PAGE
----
The subject matter of both Mal Pope’s current musical ‘Cappuccino Girls’ and his documentary film ‘Jack to a King’ are totally different from that of his 2005 musical ‘Amazing Grace’, which concerned Evan Roberts and the 1904-05 Welsh Revival.
Before the twentieth century brought vast changes through two World Wars, the availability of motor transport and mass communication, Welsh society was very different from today. In 1904 churches and chapels were still the social hub of communities, with good attendance at Sunday services and midweek meetings. However, the influence of the social gospel and scepticism about the Bible were eroding the nation’s religious life, producing mere chapel-going with little spiritual reality.
In Loughor 12-year-old Evan Roberts left school to work in the mines – at first as a door boy, opening and closing underground doors for the trams to pass. Converted a year later, he taught in Moriah Chapel’s Sunday School, and felt led to enter the Christian ministry. Before going to college, he embarked on preparatory study at Newcastle Emlyn, and at a mission led by Seth Joshua in September 1904 he prayed ‘Bend me, O Lord’ - and experienced the reality of God’s Spirit.
After a month of praying and seeking God’s guidance, Evan Roberts returned to Loughor, where his minister allowed him to hold evening prayer meetings at Moriah Chapel.
In the schoolroom (adjacent to the new chapel of 1898) on 31 October 1904 Evan Roberts spoke of four conditions for receiving God’s Spirit - confess sin, remove anything doubtful from one’s life, surrender to the Spirit, and publicly admit to being a follower of Christ. Those present were caught up in the worship of God, and from a human standpoint the outbreak of the 1904 Welsh Revival dates from that time.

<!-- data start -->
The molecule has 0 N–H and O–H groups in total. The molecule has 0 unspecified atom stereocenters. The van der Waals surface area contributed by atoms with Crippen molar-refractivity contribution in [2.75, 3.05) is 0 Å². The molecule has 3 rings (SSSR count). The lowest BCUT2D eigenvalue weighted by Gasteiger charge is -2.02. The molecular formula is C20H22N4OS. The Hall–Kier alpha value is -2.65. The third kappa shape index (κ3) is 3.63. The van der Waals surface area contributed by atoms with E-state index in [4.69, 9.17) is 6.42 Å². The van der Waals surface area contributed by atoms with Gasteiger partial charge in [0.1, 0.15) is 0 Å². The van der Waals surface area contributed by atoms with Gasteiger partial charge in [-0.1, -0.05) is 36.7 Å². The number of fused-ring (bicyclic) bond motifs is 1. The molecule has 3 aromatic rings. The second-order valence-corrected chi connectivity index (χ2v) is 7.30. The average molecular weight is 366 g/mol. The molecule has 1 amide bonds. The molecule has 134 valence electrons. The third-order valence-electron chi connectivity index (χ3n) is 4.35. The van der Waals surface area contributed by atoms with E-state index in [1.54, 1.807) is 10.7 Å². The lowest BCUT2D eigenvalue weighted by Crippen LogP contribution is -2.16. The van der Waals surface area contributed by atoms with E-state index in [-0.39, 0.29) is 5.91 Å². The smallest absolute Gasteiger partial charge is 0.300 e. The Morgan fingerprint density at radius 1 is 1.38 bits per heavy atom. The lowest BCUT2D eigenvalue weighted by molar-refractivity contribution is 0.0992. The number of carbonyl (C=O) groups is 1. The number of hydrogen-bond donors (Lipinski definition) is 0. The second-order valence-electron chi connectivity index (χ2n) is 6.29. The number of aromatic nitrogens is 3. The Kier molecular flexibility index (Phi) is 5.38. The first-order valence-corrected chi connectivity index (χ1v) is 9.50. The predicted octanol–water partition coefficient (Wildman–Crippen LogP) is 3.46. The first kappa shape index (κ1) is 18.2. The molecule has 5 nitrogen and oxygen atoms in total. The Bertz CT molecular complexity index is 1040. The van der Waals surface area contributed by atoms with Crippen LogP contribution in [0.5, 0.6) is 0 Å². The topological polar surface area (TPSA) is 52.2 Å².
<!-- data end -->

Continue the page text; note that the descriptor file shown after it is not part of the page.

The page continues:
In other areas of Wales God’s Spirit was moving quite independently of what was happening around Loughor, and there were other ‘revivalists’ besides Evan Roberts – indeed some were ministers. The 1859 Welsh Revival had been ‘led’ by outstanding preachers, but Evan Roberts never regarded himself as a great preacher.
At the meetings there would often be spontaneous unaccompanied congregational singing, and women played a prominent part, singing and sharing testimonies of what Christ meant to them. Annie Davies, one of the young ladies who accompanied Evan Roberts to meetings, would often sing ‘Dyma gariad fel y moroedd’ (Here is love, vast as the ocean), which became known as ‘the love song of the revival’. Gatherings did not all just happen – venues were booked in advance when meetings were arranged in
Liverpool in the spring of 1905.
Large numbers of people started attending meetings at places of worship, and the revival made an impact in various ways - pit ponies became unresponsive because they were used to language punctuated with oaths and blasphemies, pub trade lessened, sport fixtures declined, unpaid debts were settled, and the crime rate decreased. Although the Revival mainly affected Welsh-speaking nonconformists, in Mumbles meetings were held in the back room of Tabernacle Congregational Church from December 1904, and 62 people joined the church. In general few English-speaking chapels and Anglican churches were involved, and the Revival was criticised by some ministers.
The demands of Revival meetings, along with the publicity from the Western Mail and newspaperman W.T. Stead (who later drowned in the Titanic), caused a strain on Evan Roberts, who suffered a breakdown in 1905. He withdrew from public life and moved fromThe impact of the 1904-05 Revival stretches far beyond
Wales, though he
later lived quietly in ,
where he died in 1951. A memorial to him
stands outside Moriah Chapel, Loughor. Cardiff